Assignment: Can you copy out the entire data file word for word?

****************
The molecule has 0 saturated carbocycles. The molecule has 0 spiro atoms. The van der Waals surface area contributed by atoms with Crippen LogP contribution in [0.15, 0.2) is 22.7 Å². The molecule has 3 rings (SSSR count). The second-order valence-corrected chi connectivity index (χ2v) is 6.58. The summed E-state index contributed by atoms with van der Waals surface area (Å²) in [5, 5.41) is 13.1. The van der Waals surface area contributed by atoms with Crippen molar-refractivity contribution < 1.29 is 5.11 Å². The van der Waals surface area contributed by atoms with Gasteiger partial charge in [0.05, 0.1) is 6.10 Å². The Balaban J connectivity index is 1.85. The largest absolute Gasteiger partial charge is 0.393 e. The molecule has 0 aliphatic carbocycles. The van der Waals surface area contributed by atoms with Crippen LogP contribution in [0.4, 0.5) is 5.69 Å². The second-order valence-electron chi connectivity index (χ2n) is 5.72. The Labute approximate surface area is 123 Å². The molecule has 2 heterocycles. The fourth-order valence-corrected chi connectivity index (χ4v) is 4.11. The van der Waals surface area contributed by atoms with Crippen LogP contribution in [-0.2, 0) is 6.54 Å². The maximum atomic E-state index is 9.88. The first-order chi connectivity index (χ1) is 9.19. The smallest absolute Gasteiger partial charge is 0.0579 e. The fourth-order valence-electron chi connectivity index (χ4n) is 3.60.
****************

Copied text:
The molecule has 0 saturated carbocycles. The molecule has 0 spiro atoms. The van der Waals surface area contributed by atoms with Crippen LogP contribution in [0.15, 0.2) is 22.7 Å². The molecule has 3 rings (SSSR count). The second-order valence-corrected chi connectivity index (χ2v) is 6.58. The summed E-state index contributed by atoms with van der Waals surface area (Å²) in [5, 5.41) is 13.1. The van der Waals surface area contributed by atoms with Crippen molar-refractivity contribution < 1.29 is 5.11 Å². The van der Waals surface area contributed by atoms with Gasteiger partial charge in [0.05, 0.1) is 6.10 Å². The Balaban J connectivity index is 1.85. The largest absolute Gasteiger partial charge is 0.393 e. The molecule has 0 aliphatic carbocycles. The van der Waals surface area contributed by atoms with Crippen LogP contribution in [0.4, 0.5) is 5.69 Å². The second-order valence-electron chi connectivity index (χ2n) is 5.72. The Labute approximate surface area is 123 Å². The molecule has 2 heterocycles. The fourth-order valence-corrected chi connectivity index (χ4v) is 4.11. The van der Waals surface area contributed by atoms with Crippen LogP contribution in [-0.2, 0) is 6.54 Å². The maximum atomic E-state index is 9.88. The first-order chi connectivity index (χ1) is 9.19. The smallest absolute Gasteiger partial charge is 0.0579 e. The fourth-order valence-electron chi connectivity index (χ4n) is 3.60.